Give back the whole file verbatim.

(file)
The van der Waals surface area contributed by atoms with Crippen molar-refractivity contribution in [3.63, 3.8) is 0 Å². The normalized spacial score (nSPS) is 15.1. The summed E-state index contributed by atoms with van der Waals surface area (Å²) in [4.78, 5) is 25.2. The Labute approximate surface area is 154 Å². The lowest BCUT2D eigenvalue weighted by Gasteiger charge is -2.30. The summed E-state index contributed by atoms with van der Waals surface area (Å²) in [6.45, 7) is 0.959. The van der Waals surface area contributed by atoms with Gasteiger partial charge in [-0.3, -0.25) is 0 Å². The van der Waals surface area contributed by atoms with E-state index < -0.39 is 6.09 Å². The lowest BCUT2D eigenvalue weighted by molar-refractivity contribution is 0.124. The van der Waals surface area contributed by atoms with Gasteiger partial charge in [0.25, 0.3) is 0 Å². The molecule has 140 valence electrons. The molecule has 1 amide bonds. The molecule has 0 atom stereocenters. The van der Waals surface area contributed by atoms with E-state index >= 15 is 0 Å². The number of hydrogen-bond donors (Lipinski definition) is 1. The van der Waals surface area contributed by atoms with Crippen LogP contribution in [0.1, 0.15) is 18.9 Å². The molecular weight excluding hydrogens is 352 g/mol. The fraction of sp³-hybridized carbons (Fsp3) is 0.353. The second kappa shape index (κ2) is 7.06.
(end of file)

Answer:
The van der Waals surface area contributed by atoms with Crippen molar-refractivity contribution in [3.63, 3.8) is 0 Å². The normalized spacial score (nSPS) is 15.1. The summed E-state index contributed by atoms with van der Waals surface area (Å²) in [4.78, 5) is 25.2. The Labute approximate surface area is 154 Å². The lowest BCUT2D eigenvalue weighted by Gasteiger charge is -2.30. The summed E-state index contributed by atoms with van der Waals surface area (Å²) in [6.45, 7) is 0.959. The van der Waals surface area contributed by atoms with Gasteiger partial charge in [-0.3, -0.25) is 0 Å². The van der Waals surface area contributed by atoms with E-state index < -0.39 is 6.09 Å². The lowest BCUT2D eigenvalue weighted by molar-refractivity contribution is 0.124. The van der Waals surface area contributed by atoms with Gasteiger partial charge in [0.25, 0.3) is 0 Å². The molecule has 140 valence electrons. The molecule has 1 amide bonds. The molecule has 0 atom stereocenters. The van der Waals surface area contributed by atoms with E-state index >= 15 is 0 Å². The number of hydrogen-bond donors (Lipinski definition) is 1. The van der Waals surface area contributed by atoms with Crippen LogP contribution in [0.1, 0.15) is 18.9 Å². The molecular weight excluding hydrogens is 352 g/mol. The fraction of sp³-hybridized carbons (Fsp3) is 0.353. The second kappa shape index (κ2) is 7.06.